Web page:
San Francisco Chronicle –
Oct. 17: New hospital data show an increase in emergency room visits, a jump
physicians attribute to both a swelling of demand for services and improvements
that allow emergency departments to treat patients faster.
Visits to emergency departments rose by almost 10 percent in 2009, the largest
increase since the government started tracking the figures in the early ’90s,
according to preliminary estimates being released today by the U.S. Centers for
Disease Control and Prevention.
U.S. hospital visits jumped to more than 136 million in 2009, the most recent
year available, from 123.8 million in 2008. Emergency physicians, who are
gathering this week for an annual meeting of the American College of Emergency
Physicians in San Francisco, say emergency medicine is playing a growing role
in American health care. At least in the short term, the increased demand for
their services appears to be a sign of the tough economic times.
“With the economy, people have lost their coverage and, given the fact the
emergency department is the safety net, they come to us,” said Dr. Jay
Kaplan, an emergency physician at Marin General Hospital who serves on the
board of the emergency physicians’ organization.
The physicians argue that it is counterproductive to dissuade patients from
going to the emergency department to save money in overall heath care costs, it
doesn’t, they say. “We’re efficient. We take care of acute patients and
that’s what we do well,” said Dr. Paul Kivela, managing partner of Napa
Valley Emergency Medical Group, and also a board member of the American College
of Emergency Physicians.
Reform liability to cut costs
The emergency room physicians argued cost savings in health care could be
better focused on liability reform that would reduce the pressure on physicians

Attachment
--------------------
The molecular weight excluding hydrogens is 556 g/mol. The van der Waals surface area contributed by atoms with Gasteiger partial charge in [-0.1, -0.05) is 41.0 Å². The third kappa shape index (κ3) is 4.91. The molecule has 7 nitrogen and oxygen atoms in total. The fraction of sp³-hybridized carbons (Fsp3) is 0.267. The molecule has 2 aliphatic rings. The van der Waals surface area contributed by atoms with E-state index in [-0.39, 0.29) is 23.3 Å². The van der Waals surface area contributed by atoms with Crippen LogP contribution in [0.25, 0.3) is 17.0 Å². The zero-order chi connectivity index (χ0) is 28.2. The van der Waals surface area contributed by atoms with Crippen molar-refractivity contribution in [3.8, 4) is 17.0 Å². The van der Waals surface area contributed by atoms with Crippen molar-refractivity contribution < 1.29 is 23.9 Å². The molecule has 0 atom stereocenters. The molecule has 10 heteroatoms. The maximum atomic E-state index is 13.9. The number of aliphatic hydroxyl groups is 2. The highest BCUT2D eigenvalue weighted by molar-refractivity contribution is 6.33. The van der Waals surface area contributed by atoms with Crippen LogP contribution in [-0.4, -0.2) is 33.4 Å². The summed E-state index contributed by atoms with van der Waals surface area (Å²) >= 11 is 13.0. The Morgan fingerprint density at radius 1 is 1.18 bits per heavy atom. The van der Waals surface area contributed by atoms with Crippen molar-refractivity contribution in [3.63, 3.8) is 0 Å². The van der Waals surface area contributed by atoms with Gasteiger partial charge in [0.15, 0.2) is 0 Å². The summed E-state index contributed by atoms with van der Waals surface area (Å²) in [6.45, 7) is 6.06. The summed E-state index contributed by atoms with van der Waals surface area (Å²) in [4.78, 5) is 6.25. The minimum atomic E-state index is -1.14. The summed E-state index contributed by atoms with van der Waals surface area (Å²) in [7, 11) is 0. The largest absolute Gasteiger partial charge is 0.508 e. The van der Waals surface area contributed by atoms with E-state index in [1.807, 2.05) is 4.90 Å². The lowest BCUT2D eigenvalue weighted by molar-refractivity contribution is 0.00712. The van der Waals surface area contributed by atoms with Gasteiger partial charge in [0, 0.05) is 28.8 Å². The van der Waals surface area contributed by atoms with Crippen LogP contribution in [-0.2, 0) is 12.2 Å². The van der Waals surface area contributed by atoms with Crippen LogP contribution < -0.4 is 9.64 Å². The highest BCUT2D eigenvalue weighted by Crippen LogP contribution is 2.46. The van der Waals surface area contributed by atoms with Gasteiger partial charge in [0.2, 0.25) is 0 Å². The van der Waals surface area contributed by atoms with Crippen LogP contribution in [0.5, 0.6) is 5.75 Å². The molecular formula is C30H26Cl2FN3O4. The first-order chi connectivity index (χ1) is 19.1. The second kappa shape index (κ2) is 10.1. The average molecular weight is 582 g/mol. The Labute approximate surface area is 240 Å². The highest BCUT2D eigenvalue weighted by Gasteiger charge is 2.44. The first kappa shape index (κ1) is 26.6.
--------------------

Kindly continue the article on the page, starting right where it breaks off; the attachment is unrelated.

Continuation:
to perform unnecessary tests or admit patients to the hospital out of fear of
getting sued, he said.
“The fear of malpractice litigation is not the cause of the increase in
emergency department visits, but it’s clearly a reason for the cost of
emergency care,” Kaplan said.
California has a long-standing medical liability law that caps the amount for
noneconomic damages or “pain and suffering” at $250,000, but leaves
unlimited the amount plaintiffs can seek for other damages such as medical
costs and lost wages. The emergency physicians’ group is pushing for liability
reform on a federal level.
There are signs that physicians are being pushed to increase their malpractice
insurance, even in California. Catholic Healthcare West, which is based in San
Francisco and is the largest private hospital system in the state, is
considering requiring its doctors to boost their annual liability coverage from
$3 million to $5 million.
“Like other hospitals across the country, CHW is re-evaluating the minimum
requirements for medical liability coverage that corporate medical groups
contracting with us carry,” the company, which includes St. Mary’s Medical
Center and St. Francis Memorial Hospital in San Francisco, said in a statement.
“In some cases, these requirements have not been modified in 25 years, and
in that time medical care has grown more complex and carries greater
“That has the potential of dramatically increasing health care costs in
California,” Kivela said. “If our costs go up, the costs to the patients
and health plans go up as well.”
Primary care resources
While the doctors say emergency departments are not the places to cut costs,
other health care experts contend the federal health law will force health care
providers and policymakers to re-evaluate how to spend money in the health
“Were spending way too much on surgery, hospitals and emergency rooms and
not enough money on primary care,” said Walter Kopp, a health care
consultant based in San Anselmo. “If primary care had more resources, we
could do a better job in providing primary care.”